The Life Of A Page-Turning Adventurer:
How Being Well-Read Makes You Well-Rounded
Guest post by: Ciera Horton
I have traveled for miles on a raft down the Mississippi River. I’ve been on a circus train in the Midwest. I have journeyed into the heart of the Congo with ivory traders, I’ve burned books, I’ve witnessed a fisherman wrangle a marlin on open waters. I have hitchhiked to the edge of the galaxy, flown to Neverland and back and time traveled to dozens of decades, all while never leaving my house. I am a traveler, a wandering adventurer, a lover of the mystery of prose and all because I am a reader.
Books were a foundational part of my childhood. Growing up, I was memorizing Dr. Seuss stories at age two and reading chapter books before the first grade. This sparked a passionate love for literature and has led me to pursue studies in English and creative writing.
But in our culture, I am part of a shrinking minority. Believers and non-believers alike increasingly reject the pastime of reading and replace books with gaming consoles and cell phone apps. Mindless entertainment becomes the sole priority because the gratification is more immediate and the participation is passive. However, this shift away from valuing books and their influence has detrimental consequences. Literature not only expands readers’ comprehension of the outside world, but also aids internal, personal development of the mind and heart. Christians should value reading because being well-read leads to a well-rounded worldview.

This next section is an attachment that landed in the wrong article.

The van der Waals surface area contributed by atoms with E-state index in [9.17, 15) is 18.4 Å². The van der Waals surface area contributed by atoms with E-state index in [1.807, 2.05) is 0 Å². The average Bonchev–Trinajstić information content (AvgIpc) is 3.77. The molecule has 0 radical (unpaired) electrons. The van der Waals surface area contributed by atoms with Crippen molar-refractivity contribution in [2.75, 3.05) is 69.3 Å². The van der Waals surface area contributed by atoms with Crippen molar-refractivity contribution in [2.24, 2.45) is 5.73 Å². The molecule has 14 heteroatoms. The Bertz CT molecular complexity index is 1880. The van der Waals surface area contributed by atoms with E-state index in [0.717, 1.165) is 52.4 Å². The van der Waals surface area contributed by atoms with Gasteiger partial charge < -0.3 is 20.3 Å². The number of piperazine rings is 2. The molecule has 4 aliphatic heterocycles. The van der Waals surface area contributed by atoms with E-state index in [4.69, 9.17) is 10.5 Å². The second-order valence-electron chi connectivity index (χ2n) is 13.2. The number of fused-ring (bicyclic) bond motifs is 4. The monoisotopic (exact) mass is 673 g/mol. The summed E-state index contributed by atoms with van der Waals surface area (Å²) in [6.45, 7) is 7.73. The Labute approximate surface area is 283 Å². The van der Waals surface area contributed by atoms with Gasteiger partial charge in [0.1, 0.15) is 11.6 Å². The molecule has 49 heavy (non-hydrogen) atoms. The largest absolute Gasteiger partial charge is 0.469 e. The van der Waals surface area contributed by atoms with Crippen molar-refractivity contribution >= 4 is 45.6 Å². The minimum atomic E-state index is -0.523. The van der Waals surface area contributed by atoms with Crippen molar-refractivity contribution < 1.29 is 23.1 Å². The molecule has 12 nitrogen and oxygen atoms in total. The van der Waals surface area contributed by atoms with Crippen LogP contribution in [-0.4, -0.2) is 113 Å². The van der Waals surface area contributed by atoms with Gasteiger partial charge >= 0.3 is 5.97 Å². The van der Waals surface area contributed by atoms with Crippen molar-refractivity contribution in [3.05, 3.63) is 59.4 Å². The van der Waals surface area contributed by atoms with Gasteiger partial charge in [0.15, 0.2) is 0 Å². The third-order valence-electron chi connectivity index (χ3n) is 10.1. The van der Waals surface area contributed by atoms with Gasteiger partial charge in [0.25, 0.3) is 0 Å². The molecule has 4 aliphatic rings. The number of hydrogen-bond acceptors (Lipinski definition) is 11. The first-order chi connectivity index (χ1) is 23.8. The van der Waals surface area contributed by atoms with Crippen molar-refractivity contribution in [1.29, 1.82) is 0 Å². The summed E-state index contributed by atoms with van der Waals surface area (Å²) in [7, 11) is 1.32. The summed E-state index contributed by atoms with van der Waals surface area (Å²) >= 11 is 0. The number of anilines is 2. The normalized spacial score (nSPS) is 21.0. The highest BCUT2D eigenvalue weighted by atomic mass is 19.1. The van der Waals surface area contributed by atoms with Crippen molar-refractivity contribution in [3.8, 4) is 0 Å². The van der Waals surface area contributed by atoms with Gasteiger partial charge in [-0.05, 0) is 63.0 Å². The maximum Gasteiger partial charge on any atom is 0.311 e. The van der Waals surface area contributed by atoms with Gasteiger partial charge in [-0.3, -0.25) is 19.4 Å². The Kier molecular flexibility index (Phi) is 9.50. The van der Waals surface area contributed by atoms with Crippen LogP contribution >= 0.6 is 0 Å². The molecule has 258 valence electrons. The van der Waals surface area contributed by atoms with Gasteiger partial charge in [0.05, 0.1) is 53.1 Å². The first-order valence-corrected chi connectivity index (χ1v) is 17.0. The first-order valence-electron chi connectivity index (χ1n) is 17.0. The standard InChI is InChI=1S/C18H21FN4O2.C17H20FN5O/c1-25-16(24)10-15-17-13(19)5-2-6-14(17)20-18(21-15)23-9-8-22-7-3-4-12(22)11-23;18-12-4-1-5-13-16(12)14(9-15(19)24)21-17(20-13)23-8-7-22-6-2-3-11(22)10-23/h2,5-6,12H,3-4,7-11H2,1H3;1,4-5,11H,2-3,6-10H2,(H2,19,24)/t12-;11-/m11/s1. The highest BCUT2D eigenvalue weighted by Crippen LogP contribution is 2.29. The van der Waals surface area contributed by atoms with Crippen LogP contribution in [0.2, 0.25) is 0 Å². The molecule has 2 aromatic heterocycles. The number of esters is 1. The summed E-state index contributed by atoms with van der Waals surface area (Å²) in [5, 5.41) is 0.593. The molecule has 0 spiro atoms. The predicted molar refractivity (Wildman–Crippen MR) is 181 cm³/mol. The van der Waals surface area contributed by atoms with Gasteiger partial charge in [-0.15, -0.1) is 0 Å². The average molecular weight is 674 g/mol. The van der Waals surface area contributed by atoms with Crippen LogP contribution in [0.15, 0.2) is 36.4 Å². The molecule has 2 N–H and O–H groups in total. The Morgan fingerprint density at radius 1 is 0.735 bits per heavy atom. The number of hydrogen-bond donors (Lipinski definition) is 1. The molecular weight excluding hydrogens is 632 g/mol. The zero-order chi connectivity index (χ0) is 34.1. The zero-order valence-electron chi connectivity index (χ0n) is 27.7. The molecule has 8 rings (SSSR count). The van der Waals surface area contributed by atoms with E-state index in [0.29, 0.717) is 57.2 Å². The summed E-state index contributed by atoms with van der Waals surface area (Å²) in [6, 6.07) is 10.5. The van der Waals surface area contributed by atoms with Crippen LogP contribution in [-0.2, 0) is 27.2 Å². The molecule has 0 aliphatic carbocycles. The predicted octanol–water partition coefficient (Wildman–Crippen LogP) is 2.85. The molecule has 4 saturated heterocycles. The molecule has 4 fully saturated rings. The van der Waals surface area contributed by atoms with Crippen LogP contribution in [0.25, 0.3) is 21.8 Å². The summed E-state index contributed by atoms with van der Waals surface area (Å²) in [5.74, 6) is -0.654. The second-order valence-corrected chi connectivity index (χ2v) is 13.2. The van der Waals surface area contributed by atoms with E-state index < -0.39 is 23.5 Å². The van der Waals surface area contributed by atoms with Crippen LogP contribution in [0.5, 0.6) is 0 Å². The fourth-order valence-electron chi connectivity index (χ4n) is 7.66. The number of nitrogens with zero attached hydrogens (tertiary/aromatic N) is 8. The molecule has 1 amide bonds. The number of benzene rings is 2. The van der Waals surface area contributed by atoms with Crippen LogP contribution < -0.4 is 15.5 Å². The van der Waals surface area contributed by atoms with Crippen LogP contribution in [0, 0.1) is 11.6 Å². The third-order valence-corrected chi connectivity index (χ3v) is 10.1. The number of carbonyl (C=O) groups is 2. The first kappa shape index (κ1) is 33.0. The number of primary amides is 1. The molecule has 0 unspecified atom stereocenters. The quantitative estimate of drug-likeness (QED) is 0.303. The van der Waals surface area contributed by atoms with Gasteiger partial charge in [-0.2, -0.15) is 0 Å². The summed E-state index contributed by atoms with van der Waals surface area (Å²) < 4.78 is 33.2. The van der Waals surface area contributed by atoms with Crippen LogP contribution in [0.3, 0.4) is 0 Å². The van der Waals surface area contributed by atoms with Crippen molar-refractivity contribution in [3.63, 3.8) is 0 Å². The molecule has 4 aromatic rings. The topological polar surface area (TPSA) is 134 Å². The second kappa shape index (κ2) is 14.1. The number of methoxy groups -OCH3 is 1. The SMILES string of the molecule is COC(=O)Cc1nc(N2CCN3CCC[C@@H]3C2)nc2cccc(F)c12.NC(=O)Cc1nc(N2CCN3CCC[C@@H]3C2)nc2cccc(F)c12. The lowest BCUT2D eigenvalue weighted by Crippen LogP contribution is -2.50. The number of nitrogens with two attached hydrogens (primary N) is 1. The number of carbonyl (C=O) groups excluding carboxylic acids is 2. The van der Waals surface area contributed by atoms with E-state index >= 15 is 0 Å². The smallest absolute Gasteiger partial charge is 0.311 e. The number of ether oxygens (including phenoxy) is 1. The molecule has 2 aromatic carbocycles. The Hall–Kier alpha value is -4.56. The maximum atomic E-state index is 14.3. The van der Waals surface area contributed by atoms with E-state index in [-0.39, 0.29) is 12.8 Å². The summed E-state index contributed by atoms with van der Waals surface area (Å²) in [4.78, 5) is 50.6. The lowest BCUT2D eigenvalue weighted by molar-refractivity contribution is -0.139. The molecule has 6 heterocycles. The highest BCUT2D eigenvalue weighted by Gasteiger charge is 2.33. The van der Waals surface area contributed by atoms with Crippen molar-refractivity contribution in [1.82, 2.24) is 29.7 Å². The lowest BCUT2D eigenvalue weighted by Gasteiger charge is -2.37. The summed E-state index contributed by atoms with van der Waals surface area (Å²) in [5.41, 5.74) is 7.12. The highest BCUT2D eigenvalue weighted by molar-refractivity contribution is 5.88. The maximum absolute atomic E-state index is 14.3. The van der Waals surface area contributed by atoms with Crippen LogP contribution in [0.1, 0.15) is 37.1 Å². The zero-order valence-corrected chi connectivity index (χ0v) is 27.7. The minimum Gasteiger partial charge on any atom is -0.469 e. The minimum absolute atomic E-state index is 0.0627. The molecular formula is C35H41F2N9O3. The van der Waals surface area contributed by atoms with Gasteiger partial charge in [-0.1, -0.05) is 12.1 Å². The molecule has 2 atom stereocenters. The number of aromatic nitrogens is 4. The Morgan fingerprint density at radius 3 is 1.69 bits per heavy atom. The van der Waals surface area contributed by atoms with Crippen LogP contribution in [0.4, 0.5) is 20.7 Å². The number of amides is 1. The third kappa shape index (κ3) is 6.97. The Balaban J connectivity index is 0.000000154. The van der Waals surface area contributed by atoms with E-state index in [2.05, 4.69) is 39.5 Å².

With the rising popularity of Kindles, Nooks and e-books, people often turn in a library card for digital downloads they can take with them anywhere. Much of the debate regarding the declining trend in paper books commonly relates to nostalgia. Passionate readers assert that nothing beats holding a physical book in their hands — while I agree with this, I believe there is much more to the debate than simply sentimentality vs. practicality. A study from 2006 with Nielsen Norman showed that the more people read words on a screen, the more they read in the “F” pattern, reading the top line and then scanning down the left hand side for information. This nonlinear format makes it difficult to concentrate. When you have an actual book in your hands, the sense of movement in actually turning and reading a different physical page instead of the same tablet screen helps you feel a sense of progression in the text, which aids in memory. This increased focus and the ability to remember information helps readers formulate enlightened opinions and perspectives.